Stock market collapses amid growing fears of COVID’s delta variant – CBS Sacramento


(CBS New York) – The stock market can be like a roller coaster ride. Unfortunately for many investors, most of Monday’s race was downhill. After breaking above 35,000 and setting record highs last week, the Dow Jones fell more than 700 points to end the day at 33,873. The S&P 500 lost around 1.6%, while the Nasdaq composite fell by 1.1%. It was the market worst day of the year so far. But why has the market fallen so much today?

The decline is attributed to several factors. Near the top of the list is the rise of the Delta variant of COVID, which is more dangerous and contagious than other strains. National vaccination numbers continue the climb at a rate of about 500,000 strokes per day. But while the US population is 48.6 percent vaccinated, state percentages range from 66.9 percent in Vermont to 33.7 percent in Alabama. Epidemics are increasingly occurring in areas where fewer people per capita have received vaccines. New cases rose about 70% last week, with most states seeing increases.

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The US economy is wide open, although some fear this will change if the Delta variant takes hold. Other countries, where vaccinations are more difficult to obtain, have more stringent limitations. Japan, for example, is the world’s third-largest economy, but only about 20 percent of its residents are fully immunized. The next Olympic Games will be held entirely without the presence of foreign or domestic fans. Epidemics are increasingly common in Southeast Asia as well.

With such a closely connected international economy, a virus outbreak in one part of the world can have far-reaching effects in other places. The national economy cannot continue to rise without commodities from all over the world and the fluidity of supplies that go into the manufacture of these commodities. Look no further than the ongoing shipping delays that have backed up goods for months or the semiconductor issues that have wreaked havoc on the production line of automakers. Economic downturns caused by COVID elsewhere will drag the U.S. economy down.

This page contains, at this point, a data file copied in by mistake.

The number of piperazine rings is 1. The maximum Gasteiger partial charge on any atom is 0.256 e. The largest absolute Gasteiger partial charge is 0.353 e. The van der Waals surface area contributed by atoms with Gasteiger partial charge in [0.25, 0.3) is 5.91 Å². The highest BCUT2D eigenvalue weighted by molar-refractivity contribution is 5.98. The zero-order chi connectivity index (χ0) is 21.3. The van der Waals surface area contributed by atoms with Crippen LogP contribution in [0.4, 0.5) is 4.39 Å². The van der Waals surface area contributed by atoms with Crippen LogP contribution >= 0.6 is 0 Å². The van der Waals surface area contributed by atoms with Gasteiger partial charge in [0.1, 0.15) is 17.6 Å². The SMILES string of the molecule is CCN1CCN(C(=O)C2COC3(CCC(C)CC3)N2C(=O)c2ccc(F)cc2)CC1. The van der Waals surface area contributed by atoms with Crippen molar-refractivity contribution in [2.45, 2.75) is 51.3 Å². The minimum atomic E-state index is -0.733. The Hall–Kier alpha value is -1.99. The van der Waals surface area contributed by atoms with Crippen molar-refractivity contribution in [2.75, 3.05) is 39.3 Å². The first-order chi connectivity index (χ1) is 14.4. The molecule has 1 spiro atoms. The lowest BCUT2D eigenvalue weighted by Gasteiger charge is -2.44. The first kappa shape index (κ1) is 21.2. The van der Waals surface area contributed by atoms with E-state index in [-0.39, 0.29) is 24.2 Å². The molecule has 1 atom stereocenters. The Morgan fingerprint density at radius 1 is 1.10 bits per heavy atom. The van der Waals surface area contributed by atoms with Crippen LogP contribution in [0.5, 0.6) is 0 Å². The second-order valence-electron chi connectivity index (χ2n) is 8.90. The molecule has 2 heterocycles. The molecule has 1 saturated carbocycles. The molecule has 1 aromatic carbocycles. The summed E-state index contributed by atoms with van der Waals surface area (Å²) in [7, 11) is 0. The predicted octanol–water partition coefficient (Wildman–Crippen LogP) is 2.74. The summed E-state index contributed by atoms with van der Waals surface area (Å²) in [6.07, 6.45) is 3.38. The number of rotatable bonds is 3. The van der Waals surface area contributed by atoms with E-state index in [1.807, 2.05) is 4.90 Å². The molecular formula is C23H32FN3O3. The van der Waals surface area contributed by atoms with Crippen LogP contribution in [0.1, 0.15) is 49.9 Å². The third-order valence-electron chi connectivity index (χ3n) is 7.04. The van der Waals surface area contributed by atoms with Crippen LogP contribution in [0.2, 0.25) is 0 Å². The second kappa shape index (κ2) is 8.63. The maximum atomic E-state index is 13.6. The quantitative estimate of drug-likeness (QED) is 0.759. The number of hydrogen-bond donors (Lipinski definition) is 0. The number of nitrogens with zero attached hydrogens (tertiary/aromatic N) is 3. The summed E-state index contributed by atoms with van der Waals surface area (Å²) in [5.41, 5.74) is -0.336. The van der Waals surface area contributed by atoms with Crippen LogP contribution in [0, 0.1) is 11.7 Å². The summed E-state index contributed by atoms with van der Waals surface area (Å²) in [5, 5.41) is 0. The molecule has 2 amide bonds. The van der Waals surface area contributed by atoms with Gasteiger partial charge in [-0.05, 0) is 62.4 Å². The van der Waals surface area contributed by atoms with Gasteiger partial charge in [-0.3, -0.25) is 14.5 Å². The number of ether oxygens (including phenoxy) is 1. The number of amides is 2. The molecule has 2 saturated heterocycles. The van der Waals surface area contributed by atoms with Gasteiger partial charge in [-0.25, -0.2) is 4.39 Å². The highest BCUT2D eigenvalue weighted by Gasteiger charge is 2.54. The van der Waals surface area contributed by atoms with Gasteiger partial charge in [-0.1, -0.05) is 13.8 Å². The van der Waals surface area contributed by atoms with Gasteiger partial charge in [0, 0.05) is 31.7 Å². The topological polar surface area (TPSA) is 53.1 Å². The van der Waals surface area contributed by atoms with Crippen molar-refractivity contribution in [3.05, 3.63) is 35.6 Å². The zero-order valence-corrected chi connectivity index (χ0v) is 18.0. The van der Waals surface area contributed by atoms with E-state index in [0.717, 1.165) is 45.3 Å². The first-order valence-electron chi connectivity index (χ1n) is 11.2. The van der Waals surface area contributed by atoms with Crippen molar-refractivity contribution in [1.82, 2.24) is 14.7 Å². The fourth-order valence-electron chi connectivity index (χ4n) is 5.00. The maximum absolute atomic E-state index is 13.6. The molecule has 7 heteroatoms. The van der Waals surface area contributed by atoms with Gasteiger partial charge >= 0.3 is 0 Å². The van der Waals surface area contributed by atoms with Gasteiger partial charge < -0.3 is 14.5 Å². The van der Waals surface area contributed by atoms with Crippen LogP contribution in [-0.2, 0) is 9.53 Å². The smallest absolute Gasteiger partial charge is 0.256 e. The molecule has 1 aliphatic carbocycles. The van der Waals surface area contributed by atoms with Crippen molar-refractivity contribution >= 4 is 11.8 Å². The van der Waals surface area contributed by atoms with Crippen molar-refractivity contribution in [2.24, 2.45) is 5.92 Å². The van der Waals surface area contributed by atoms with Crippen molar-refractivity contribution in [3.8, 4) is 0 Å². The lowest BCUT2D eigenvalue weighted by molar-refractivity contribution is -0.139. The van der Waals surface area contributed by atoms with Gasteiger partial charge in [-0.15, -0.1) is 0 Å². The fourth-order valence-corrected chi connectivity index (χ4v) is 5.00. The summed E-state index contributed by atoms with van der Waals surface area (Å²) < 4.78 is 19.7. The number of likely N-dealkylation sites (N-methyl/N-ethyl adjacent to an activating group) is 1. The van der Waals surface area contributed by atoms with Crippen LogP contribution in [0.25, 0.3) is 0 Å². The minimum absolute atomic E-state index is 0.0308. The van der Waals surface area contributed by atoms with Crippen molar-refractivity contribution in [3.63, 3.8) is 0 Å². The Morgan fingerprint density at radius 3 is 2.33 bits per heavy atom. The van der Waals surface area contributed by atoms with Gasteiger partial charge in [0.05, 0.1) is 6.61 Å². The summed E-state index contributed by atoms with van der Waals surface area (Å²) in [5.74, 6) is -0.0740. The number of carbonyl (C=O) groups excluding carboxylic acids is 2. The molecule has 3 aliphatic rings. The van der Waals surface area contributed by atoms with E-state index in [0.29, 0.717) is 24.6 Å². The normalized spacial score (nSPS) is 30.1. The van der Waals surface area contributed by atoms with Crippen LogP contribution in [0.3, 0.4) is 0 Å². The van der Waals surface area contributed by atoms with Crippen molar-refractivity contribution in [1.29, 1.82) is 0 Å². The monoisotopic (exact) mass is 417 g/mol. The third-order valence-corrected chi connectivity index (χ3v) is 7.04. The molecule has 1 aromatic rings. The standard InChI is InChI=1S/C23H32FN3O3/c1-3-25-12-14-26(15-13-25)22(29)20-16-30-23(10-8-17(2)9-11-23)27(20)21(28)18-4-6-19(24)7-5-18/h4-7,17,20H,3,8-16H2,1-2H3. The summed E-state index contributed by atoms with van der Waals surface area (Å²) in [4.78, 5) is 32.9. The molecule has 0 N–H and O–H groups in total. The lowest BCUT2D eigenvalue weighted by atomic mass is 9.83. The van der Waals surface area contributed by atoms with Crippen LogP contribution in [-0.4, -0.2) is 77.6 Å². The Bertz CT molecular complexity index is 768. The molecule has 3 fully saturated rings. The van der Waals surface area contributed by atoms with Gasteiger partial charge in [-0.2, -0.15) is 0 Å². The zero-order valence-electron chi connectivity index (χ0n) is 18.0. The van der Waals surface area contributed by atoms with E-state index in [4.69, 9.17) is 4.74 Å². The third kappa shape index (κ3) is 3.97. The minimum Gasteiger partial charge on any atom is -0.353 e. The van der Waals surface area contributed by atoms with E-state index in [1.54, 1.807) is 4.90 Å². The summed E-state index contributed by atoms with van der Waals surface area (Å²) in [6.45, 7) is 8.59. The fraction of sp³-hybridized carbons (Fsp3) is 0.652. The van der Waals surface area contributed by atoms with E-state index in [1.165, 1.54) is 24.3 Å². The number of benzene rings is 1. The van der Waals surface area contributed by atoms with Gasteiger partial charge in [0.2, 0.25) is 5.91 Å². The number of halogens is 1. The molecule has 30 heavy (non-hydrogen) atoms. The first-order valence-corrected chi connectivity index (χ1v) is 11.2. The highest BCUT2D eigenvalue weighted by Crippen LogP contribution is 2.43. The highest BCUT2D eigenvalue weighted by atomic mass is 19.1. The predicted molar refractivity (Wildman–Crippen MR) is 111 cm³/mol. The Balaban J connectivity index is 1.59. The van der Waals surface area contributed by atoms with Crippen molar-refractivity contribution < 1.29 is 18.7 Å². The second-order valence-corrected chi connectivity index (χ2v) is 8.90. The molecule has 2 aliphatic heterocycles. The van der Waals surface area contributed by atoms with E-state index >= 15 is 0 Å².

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Another concern is the decline in home pandemic relief efforts. A fourth stimulus check is unlikely. The weekly federal unemployment premium of $ 300 is expected to end on Labor Day, although 22 states have already removed it. Federal student loan payments, many of which have been on administrative forbearance since March 2020, will resume this fall. In addition, the Federal Reserve appears poised to ease its aid to markets later this year. Some experts question whether the recovery can continue at its breakneck pace without the help of the federal government.

The market losses were felt in all of Monday’s trading. But companies dependent on a strong recovery have suffered some of the heaviest losses. United Airlines fell 6.2%, while Carnival Cruise Line fell 5.6%. At the same time, air travel to the United States remains strong and consumer spending has increased 0.6 percent in June, according to the Commerce Department.

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The Dow Jones lost over 10,000 points at the start of the pandemic, from over 29,000 to just over 19,000. It lost about a third of its value in that time. The Dow has since regained all of that and then some in a race that lasted almost 16 months. Will worries about the Delta variant and a slower recovery end the race?

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